Slave Born But Given His Freedom: William Moulden was made a “freeman” September 5, 1840, by a certificate signed by Jane A. Rudolph, the widow of John Rudolph and one of the daughters of Thomas Lloyd first shorthand reporter of the Proceedings of Congress. Mrs. Rudolph, with her mother and sisters, lived in the farmhouse, Belle-Air, to the time of its purchase by the Austin Friars in 1842.

On the twenty-first day of February, 1841, William Moulden and Julia Thompson (both colored) were married in St. Denis’ Church, West Haverford, by Michael O’Connor, later the first Bishop of Pittsburgh. The “wedding dinner” for the Mouldens was held in the Rudolph home. William evidently was born of Catholic parents, the bondservants, of the Rudolphs or the Lloyds. Julia Thompson had been brought up by a Quaker family, “collectors in the Gulph”—probably this means that they kept the tollgate on the Gulph Road. Julia Thompson was received into the church in 1839, So far as is known the Mouldens were the first colored Catholic family on the “Main Line.”

In 1847, October 4, William Moulden acquired by deed a plot of land at the southwest corner of Lancaster Turnpike and Roberts Road where the Bryn Mary Telephone Exchange now stands. The tract contained two acres and sixty four perches, and is described as being bounded on the south or southwest by the “Philadelphia and Columbia Railroad”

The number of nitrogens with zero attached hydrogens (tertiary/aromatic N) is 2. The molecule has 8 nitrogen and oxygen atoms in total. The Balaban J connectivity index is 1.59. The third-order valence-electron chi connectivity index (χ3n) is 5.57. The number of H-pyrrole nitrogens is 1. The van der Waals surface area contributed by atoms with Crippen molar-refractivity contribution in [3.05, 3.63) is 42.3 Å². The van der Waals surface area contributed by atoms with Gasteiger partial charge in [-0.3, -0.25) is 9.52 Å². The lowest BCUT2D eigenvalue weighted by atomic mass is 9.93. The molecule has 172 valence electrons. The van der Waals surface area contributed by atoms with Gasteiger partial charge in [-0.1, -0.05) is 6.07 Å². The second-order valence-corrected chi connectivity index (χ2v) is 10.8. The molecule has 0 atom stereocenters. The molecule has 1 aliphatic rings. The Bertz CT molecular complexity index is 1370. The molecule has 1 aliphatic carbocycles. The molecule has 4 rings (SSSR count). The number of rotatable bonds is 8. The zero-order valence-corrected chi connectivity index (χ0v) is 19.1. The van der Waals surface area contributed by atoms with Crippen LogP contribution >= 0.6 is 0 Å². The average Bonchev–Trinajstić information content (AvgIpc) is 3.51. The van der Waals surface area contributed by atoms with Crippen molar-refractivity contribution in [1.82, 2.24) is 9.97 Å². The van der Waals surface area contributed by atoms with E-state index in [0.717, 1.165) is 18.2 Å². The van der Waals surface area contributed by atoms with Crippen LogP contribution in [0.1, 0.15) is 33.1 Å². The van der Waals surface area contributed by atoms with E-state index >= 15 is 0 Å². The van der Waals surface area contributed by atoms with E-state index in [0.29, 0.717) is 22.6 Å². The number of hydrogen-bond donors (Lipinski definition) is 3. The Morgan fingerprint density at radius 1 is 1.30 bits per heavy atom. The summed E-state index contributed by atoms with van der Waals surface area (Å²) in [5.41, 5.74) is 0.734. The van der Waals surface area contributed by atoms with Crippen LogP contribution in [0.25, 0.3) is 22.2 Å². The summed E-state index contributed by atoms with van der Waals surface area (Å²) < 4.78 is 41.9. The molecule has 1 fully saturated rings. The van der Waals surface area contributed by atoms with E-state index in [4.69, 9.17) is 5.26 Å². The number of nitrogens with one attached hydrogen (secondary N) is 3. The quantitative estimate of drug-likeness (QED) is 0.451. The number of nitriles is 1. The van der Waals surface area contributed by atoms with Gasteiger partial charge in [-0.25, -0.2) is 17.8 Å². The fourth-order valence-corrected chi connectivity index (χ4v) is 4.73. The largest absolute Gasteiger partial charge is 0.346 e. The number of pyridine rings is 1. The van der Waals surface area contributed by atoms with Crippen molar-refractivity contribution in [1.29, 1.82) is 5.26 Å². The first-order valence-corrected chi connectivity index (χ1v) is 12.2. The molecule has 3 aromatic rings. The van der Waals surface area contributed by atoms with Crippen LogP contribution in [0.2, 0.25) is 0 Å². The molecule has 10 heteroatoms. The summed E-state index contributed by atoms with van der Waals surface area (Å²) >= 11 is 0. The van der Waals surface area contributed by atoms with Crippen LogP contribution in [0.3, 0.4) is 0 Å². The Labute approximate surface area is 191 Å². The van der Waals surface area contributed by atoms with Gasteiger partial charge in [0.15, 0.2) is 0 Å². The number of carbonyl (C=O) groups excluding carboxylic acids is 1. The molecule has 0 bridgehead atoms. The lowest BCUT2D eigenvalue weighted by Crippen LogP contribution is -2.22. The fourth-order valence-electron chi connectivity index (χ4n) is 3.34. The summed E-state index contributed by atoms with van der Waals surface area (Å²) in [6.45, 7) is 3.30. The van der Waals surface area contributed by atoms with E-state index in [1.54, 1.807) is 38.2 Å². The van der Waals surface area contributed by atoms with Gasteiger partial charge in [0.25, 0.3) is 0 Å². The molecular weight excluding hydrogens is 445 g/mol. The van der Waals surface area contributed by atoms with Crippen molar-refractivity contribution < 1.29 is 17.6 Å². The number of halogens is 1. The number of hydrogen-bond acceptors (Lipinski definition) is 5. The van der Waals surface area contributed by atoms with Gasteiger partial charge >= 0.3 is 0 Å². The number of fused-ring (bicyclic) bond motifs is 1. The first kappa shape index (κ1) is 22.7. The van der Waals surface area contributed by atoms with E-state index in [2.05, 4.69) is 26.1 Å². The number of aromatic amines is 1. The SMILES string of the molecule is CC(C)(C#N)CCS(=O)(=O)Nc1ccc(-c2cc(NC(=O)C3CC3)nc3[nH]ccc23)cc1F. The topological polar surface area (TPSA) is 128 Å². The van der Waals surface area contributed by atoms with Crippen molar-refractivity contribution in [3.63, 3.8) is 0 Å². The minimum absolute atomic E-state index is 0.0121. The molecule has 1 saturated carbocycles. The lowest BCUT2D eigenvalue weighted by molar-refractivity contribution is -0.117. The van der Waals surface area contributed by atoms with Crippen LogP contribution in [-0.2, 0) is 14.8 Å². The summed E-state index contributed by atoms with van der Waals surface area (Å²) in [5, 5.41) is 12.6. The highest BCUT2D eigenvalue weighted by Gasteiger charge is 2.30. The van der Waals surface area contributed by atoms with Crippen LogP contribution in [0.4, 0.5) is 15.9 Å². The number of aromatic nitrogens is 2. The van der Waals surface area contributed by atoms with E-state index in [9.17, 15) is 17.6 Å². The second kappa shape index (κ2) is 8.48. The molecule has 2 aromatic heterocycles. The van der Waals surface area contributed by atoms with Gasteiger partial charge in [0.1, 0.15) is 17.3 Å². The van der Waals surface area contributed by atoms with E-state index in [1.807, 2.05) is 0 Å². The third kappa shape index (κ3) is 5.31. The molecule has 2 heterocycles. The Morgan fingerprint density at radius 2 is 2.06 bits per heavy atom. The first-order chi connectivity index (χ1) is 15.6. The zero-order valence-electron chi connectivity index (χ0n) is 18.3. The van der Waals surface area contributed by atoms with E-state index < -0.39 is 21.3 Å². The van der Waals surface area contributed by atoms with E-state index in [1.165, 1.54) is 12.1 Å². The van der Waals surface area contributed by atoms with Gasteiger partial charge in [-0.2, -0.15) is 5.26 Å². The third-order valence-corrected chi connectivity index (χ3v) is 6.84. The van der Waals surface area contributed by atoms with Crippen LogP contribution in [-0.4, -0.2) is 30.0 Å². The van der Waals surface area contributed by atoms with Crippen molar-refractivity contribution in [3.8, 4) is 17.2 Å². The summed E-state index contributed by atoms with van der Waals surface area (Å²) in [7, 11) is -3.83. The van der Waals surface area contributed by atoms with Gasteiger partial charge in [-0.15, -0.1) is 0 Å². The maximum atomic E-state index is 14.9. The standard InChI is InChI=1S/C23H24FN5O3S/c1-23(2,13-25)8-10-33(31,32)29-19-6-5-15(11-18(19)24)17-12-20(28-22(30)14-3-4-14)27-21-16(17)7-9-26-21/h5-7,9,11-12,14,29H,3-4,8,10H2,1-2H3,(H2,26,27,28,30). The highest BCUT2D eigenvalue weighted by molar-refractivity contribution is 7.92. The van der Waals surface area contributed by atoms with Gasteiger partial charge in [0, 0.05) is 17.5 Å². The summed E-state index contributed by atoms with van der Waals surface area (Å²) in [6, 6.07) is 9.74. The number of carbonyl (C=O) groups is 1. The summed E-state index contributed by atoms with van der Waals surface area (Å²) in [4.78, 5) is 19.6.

Nesting and Raising the Brood: It was here, in a little frame house, that the Mouldens lived. Here, according to a note of Mrs. Maria Shea, who lived with the Lloyds a good part of her life, their thirteen children were born. The records of baptisms and confirmations at Villanova go back only to 1848. There are entries of twelve, perhaps only ten children in these records. They are described by Fr. Middleton as faithful and devout attendants at church services—always at church in all kinds of weather.

Some of the qualities of William Moulden and Julia may be inferred from the fact that they acquired and retained the ownership of what was then and is now a very desirable property in Lower Merion Township.

In their humble residence William kept his bar, under the License Laws of the time, and sold refreshments to wayfarers on the pike. Over the entrance was the legend in the nineties, “Liberty and Independence.”

William Moulden died April 1, 1893. By his Will date August 6, 1886, his property is left to his wife, Julia, and two surviving children, Mary and William junior. Julia, the faithful wife, died February 22, 1888. William junior died in Norristown, December 2, 1889. Mary, the last surviving member of the family, died April 7, 1898. All were buried from the church at Villanova and interred in the cemetery at St. Denis’.
F.E. Tourscher, O.S.A.
Villanova College



Francis E. Tourscher, O.S.A., “"Men and Things: Story of the Mouldens, Born Slaves But Made Free by Their Owners, the First Negro Family of the Catholic Faith on the Main Line and Truly a Rare Couple" in the Philadelphia Evening Bulletin (1936),” The Rooted Project , accessed February 25, 2024, https://rootedproject.org/items/show/4.